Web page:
- Who we are
- What we do
- Local Waterkeepers
- Waterkeeper Events
Eden, NC – Another huge coal ash spill has polluted a river and currently threatens public drinking water supplies. Late Monday afternoon Duke Energy reported that it spilled between 50,000 to 82,000 tons of coal ash into the Dan River near Eden, North Carolina. Coal ash is the waste left after burning coal in a power plant. Containing heavy metals and other toxic compounds such as arsenic, boron, chromium, selenium, mercury and lead, coal ash is a serious threat to aquatic ecosystems and local drinking water. To put the volume in perspective, the spill is the equivalent of 413 to 677 rail cars of toxic pollution poured into a public drinking water source.
The spill is located on a stretch of the Dan River between Eden, North Carolina and Danville, Virginia. Eyewitness sightings claimed the Dan River was “running black” yesterday. An estimated 22 million gallons of coal ash could already be in the Dan River moving downstream.
The map below tracks the toxic coal ash spill at the Dan River Steam Station in Eden, NC when a storm water pipe under Duke’s ash ponds collapsed. An undetermined amount of highly toxic coal ash flooded through the pipe and into the Dan River 25 miles upstream of Danville, Virginia. Coal ash typically contains high concentrations of extremely dangerous substances including arsenic, lead, cadmium, cobalt, and mercury.
Neither Duke Energy nor any of the government regulators issued a press release to inform the public about this massive spill until 24 hours after it was discovered. Waterkeepers consider the delay in reporting the spill inexcusable, especially with the presence of drinking water intakes just a few miles downstream.
A security guard who noticed unusually low water in the ash pond at the shuttered coal plant lead to the discovery of the spill. This means most of the water had escaped and contaminated the river before anyone at Duke noticed.
Upon investigation, Duke discovered that a 48-inch storm water pipe underneath the unlined 27-acre, 155-million-gallon ash pond broke Sunday afternoon and drained tens of thousands of tons of coal ash and water into the Dan River.
This coal ash spill appears to be the third largest in U.S. history. In 2008, a billion gallons of ash slurry spilled at a Tennessee Valley Authority power plant in Tennessee.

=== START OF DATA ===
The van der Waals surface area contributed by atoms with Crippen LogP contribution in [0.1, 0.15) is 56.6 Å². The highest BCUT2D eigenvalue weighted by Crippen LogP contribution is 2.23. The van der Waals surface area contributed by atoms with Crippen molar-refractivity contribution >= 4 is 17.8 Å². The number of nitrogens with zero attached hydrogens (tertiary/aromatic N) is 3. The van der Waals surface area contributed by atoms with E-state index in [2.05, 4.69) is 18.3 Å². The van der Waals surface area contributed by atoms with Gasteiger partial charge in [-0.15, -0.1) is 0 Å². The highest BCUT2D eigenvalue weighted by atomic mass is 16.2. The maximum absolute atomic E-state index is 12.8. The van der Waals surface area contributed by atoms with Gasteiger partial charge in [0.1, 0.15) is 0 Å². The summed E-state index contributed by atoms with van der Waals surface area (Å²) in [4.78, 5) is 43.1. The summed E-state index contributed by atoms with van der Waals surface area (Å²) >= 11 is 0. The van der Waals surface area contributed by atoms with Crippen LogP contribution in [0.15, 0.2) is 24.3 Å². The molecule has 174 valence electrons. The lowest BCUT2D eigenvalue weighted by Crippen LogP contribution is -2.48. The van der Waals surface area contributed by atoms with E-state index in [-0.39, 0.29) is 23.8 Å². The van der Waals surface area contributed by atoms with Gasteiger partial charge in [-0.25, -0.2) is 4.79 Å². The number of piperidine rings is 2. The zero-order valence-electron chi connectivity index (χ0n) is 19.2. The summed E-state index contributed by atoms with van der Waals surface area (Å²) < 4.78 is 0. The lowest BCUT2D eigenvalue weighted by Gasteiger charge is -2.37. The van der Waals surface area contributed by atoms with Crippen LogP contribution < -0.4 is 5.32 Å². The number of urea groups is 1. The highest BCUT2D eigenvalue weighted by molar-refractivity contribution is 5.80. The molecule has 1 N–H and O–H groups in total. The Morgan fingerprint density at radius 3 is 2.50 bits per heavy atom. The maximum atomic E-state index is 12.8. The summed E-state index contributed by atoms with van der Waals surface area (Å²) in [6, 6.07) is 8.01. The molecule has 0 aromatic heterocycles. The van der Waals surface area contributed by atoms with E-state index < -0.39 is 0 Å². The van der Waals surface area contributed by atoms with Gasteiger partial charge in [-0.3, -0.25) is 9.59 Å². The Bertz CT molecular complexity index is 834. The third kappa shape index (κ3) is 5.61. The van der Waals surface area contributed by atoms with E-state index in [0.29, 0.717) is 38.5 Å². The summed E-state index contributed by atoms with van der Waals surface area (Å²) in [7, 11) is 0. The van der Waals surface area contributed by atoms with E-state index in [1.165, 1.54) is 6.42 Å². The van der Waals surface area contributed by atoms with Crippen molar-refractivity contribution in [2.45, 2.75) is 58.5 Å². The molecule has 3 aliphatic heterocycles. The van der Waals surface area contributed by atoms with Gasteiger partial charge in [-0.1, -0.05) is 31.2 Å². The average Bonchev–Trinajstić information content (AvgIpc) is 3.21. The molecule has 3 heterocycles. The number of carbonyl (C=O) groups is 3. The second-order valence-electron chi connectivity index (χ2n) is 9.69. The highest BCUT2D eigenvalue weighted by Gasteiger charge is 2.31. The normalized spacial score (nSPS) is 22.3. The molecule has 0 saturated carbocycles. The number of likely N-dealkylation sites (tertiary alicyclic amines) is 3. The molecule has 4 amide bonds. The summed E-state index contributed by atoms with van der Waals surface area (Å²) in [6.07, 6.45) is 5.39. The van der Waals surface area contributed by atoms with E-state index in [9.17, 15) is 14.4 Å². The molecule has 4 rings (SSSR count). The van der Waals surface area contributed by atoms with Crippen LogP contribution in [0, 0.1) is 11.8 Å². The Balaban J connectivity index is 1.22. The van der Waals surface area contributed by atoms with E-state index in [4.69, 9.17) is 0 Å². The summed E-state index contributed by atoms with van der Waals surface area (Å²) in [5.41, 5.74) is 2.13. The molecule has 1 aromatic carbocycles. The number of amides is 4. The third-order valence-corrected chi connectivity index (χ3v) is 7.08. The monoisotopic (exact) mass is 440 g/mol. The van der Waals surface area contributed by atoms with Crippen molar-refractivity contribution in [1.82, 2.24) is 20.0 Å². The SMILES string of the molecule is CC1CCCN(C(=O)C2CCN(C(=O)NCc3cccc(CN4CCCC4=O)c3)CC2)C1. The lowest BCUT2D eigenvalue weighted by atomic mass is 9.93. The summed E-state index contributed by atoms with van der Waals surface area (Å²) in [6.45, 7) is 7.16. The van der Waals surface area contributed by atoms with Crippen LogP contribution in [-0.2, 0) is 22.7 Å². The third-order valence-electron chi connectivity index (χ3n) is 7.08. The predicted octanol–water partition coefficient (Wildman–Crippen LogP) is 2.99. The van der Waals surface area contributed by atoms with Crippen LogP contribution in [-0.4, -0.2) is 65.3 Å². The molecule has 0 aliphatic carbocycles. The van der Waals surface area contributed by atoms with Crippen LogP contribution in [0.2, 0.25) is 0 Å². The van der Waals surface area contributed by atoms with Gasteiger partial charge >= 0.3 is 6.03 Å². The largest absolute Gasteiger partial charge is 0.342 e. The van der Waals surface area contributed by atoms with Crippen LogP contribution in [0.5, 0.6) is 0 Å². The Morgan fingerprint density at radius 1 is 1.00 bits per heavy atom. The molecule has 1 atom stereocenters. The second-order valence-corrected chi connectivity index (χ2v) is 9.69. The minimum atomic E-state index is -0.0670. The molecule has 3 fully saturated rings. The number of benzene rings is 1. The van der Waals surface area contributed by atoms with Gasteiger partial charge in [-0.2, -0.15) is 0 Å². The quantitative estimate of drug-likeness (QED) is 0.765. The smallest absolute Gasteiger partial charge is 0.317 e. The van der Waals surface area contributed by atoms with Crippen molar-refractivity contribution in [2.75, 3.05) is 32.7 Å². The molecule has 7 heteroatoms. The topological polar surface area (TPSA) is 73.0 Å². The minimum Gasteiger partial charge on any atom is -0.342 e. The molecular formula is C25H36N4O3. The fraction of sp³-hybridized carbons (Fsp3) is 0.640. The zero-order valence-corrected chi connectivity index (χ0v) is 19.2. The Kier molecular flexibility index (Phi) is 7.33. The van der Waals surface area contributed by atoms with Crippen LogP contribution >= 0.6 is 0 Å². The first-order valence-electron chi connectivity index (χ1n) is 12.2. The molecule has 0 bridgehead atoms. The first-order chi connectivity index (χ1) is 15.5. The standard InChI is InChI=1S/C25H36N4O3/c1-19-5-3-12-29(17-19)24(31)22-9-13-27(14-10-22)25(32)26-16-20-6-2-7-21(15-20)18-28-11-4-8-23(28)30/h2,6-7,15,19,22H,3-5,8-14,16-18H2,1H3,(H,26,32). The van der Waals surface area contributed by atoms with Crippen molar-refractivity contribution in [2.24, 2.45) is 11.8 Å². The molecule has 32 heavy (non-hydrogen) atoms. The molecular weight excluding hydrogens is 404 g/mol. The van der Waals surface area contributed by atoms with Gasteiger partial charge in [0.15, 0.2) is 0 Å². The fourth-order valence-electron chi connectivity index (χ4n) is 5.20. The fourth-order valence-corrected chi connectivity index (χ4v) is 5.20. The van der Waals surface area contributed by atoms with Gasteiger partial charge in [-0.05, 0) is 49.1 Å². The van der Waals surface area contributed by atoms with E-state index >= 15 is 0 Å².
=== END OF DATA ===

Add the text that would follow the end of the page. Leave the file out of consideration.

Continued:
“After the Kingston coal ash spill, I sampled the river and found arsenic, lead, chromium and other metals 2 to 300 times higher than drinking water standards and the plume of coal ash stretched more than 20 miles,” said Donna Lisenby, Global Coal Campaign Coordinator for Waterkeeper Alliance. “The Dan River spill happened on Sunday and Duke Energy still has not reported the results of any water quality tests. This is unacceptable. Downstream communities need to know what pollutants Duke dumped into the Dan River.”
In 2009, an EPA technical report classified Duke’s 53-year old Dan River ash pond dams “significant hazard potential structures.” Field inspections found them leaking and their surface sliding.
Waterkeeper Alliance and our local Waterkeepers in North Carolina have filed legal action against Duke Energy over leaking coal ash ponds, which have been poisoning ground water and surface water across the Tar Heel state for decades. The State of North Carolina then sued Duke over ash handling at all of its North Carolina coal plants.
While utilities in South Carolina have settled Waterkeeper lawsuits and started cleaning uptheir leaking ash ponds, Duke has refused to responsibly address their ongoing contamination of public water supplies.
The Dan River coal ash spill is the latest in a series of wake-up calls about this mounting public health and environmental crisis.
Waterkeepers call on Duke Energy to put the safety of the public and our waterways first by closing all of their ash ponds before the next disaster happens.
Blair FitzGibbon, 202-503-6141
Donna Lisenby, Waterkeeper Alliance, email@example.com, (704) 277-6055
Pete Harrison, Waterkeeper Alliance, firstname.lastname@example.org, (212) 747-0622, ext. 132